This is a flow graph representation of a two port device, such as the attenuator from the previous example. The input port has two nodes: one representing the incident "a" wave and one for the emerging "b" wave. Lines that connect nodes are called branches. Each branch has an arrow and a value corresponding to an S parameter. Energy will only flow in the direction of an arrow. We will use these Flow Graph representations to describe the vector calibration process that gives the RI ATE platform its accuracy.
One Port S Parameter Measurement Model
By applying well defined vector calibration techniques, we can characterize the stable and repeatable systematic errors and mathematically remove these errors from the measurement process, improving the system’s overall measurement performance. This process is often referred to as S Parameter error correction. The one port measurement model shown identifies the three major systematic errors associated with one port measurements. D represents directivity errors, TR represents tracking errors and MS represents source match errors. A complete two port model will be presented later.
Directivity errors are caused by signals other than the signal reflected off of the DUT detected at the reflection measurement arms of the directional separating device in the S Parameter measurement hardware. These error signals are caused by imperfections in the directional separating devices used in the Test Head and impedance mismatches of the adapters or test cables that physically connect the device under test to the Test Head. The errors combine vectorally with the true reflection coefficient (S11 A for the actual value we are seeking) to yield an inaccurate value for the measured data S11 M (M for what is actually measured). We call the combined errors "overall directivity".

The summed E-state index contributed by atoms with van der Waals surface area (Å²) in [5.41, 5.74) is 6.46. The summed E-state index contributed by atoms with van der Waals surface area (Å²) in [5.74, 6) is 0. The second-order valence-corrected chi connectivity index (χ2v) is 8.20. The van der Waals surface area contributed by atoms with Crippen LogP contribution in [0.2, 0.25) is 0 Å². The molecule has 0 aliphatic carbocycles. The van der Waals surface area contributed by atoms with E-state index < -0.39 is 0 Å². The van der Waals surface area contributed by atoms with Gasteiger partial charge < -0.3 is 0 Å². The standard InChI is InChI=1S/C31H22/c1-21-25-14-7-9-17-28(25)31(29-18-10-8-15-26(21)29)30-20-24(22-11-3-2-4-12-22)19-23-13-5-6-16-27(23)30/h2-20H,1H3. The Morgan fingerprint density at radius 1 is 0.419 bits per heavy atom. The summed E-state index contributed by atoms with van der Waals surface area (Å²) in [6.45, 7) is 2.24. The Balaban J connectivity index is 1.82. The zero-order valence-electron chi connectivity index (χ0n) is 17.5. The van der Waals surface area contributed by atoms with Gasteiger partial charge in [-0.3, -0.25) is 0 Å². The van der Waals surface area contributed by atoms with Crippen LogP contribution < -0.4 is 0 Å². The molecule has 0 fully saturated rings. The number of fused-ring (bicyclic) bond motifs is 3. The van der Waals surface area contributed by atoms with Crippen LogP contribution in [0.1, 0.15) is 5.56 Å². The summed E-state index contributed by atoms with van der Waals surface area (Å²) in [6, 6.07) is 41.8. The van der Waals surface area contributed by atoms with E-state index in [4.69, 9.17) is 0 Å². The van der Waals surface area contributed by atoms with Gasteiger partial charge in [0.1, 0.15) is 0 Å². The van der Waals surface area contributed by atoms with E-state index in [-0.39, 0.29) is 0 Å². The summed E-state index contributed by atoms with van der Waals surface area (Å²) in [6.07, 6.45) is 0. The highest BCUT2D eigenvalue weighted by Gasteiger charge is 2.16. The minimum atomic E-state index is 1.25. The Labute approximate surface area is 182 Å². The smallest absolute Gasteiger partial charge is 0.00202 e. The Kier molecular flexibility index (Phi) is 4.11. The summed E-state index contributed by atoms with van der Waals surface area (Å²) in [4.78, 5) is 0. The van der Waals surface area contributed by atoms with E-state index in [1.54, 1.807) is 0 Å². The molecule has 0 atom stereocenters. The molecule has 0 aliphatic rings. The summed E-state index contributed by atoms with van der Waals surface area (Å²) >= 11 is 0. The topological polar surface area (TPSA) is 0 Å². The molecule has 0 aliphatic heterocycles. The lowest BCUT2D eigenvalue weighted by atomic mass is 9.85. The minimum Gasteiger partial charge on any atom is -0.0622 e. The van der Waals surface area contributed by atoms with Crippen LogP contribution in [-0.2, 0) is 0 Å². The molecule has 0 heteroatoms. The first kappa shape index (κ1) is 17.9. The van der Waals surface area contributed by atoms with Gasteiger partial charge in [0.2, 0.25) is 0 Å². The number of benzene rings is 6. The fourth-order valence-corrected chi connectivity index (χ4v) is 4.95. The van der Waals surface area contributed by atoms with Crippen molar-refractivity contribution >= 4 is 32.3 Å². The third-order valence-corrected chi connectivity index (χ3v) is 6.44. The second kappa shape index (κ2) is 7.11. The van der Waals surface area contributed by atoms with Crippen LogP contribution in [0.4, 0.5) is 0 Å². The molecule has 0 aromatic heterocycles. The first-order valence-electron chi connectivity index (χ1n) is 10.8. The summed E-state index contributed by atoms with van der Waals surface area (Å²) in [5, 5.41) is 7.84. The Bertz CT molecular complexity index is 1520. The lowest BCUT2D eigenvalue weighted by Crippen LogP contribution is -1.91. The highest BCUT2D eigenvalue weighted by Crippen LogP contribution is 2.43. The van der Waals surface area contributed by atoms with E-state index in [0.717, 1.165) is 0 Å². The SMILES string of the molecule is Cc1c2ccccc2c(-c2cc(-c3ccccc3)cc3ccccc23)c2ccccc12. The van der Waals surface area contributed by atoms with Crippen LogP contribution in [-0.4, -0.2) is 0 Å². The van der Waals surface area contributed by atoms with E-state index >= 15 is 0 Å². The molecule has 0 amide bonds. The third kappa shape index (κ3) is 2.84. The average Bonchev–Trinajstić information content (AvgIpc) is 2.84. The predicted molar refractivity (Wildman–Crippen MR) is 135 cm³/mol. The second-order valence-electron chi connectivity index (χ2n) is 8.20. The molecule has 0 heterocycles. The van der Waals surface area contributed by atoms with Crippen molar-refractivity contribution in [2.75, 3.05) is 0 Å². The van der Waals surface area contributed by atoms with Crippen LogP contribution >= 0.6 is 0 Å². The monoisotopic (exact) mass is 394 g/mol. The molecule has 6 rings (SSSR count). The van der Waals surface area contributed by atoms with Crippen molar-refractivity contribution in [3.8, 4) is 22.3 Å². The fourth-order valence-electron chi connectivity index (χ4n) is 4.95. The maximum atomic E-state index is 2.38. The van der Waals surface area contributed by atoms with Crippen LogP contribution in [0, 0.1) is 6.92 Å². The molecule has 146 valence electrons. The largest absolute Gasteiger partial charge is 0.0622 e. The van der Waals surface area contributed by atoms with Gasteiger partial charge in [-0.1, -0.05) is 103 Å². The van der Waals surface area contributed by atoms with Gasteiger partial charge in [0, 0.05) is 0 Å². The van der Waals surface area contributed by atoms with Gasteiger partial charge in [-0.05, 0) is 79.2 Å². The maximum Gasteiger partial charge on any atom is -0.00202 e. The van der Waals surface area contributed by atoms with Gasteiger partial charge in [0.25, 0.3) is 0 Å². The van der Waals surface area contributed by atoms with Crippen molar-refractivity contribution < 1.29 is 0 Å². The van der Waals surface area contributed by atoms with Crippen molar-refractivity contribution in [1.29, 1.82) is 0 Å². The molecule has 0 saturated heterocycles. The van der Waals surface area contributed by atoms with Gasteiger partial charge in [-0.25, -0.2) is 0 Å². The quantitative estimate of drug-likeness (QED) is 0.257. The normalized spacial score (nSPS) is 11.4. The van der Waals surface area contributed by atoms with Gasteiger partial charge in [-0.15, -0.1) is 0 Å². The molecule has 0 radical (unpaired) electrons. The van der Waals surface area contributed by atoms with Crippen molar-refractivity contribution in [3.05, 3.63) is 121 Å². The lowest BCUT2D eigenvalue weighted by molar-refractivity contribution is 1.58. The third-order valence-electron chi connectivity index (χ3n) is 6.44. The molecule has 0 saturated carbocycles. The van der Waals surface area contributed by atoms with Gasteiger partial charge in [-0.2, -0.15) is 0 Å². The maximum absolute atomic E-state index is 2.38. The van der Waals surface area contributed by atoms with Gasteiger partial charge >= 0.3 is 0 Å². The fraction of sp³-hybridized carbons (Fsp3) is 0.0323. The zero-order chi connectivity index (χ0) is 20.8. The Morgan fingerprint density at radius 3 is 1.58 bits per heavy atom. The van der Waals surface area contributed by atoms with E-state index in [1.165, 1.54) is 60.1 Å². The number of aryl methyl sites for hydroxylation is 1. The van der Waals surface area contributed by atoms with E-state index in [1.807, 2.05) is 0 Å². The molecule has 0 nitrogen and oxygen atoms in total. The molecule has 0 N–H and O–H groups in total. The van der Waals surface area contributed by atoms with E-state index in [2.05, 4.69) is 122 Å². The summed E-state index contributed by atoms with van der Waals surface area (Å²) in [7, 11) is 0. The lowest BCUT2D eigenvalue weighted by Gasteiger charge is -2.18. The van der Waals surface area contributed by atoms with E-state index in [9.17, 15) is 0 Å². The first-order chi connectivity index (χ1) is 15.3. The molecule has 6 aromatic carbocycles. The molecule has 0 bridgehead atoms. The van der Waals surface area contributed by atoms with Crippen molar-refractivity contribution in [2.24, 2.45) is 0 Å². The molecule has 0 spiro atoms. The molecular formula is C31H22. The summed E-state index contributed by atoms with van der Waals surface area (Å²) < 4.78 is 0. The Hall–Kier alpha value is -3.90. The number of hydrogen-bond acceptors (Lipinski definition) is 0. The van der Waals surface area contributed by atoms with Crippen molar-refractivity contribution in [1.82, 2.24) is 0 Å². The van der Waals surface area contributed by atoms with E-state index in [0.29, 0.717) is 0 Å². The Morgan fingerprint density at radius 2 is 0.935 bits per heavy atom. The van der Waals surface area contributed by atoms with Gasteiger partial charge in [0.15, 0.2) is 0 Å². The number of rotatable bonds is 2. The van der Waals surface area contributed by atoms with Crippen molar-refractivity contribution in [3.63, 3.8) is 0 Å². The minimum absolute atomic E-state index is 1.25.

Reflection Tracking Errors
Reflection tracking errors are a composite of the frequency response of the directional separating devices in the Test Head (tracking), the test cables, switches, connectors and the microwave mixers in the System Receiver.
Source Match Errors
When a signal is reflected back off the test device into the test system, the signal does not see an ideal load due to all of the small mismatch errors caused by imperfect connections, switches, and transitions in the system Test Head. An error loop is formed with the signal bounces back and forth. This error is related to the product of mismatch terms and it is only a major factor when the test device has a large mismatch.
1 Port Calibration & Vector Error Correction
The impact of performing calibration and vector error correction to mathematically eliminate systematic errors (even for one port devices) is significant, as you can see by the graph. The importance of vector error correction for multi-port devices is even more critical.
Two Port Error Models
Transmission Measurements add more complexity:
The two port transmission measurement model identifies four major systematic errors: crosstalk (C), source match (MS), load match (ML) and transmission frequency response (TT). The crosslalk (C) error term is due to signals leaking around the DUT. The leakage error may become significant when the transmitted signal level is reduced substantially by the test device, such as in high loss devices.